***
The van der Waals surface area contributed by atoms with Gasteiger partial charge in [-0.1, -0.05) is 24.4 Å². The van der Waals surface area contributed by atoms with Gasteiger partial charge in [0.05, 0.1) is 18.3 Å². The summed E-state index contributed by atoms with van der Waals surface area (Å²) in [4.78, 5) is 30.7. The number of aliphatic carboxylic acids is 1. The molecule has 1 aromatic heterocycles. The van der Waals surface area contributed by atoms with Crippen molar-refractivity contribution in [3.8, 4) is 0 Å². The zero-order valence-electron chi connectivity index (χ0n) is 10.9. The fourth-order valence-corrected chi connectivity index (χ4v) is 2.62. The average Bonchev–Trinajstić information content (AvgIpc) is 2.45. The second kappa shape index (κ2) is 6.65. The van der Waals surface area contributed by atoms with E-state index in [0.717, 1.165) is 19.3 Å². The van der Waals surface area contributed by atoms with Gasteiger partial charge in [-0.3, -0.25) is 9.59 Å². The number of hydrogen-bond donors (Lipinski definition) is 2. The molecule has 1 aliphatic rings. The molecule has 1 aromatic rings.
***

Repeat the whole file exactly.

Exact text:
The van der Waals surface area contributed by atoms with Gasteiger partial charge in [-0.1, -0.05) is 24.4 Å². The van der Waals surface area contributed by atoms with Gasteiger partial charge in [0.05, 0.1) is 18.3 Å². The summed E-state index contributed by atoms with van der Waals surface area (Å²) in [4.78, 5) is 30.7. The number of aliphatic carboxylic acids is 1. The molecule has 1 aromatic heterocycles. The van der Waals surface area contributed by atoms with Crippen molar-refractivity contribution in [3.8, 4) is 0 Å². The zero-order valence-electron chi connectivity index (χ0n) is 10.9. The fourth-order valence-corrected chi connectivity index (χ4v) is 2.62. The average Bonchev–Trinajstić information content (AvgIpc) is 2.45. The second kappa shape index (κ2) is 6.65. The van der Waals surface area contributed by atoms with E-state index in [0.717, 1.165) is 19.3 Å². The van der Waals surface area contributed by atoms with Gasteiger partial charge in [-0.3, -0.25) is 9.59 Å². The number of hydrogen-bond donors (Lipinski definition) is 2. The molecule has 1 aliphatic rings. The molecule has 1 aromatic rings.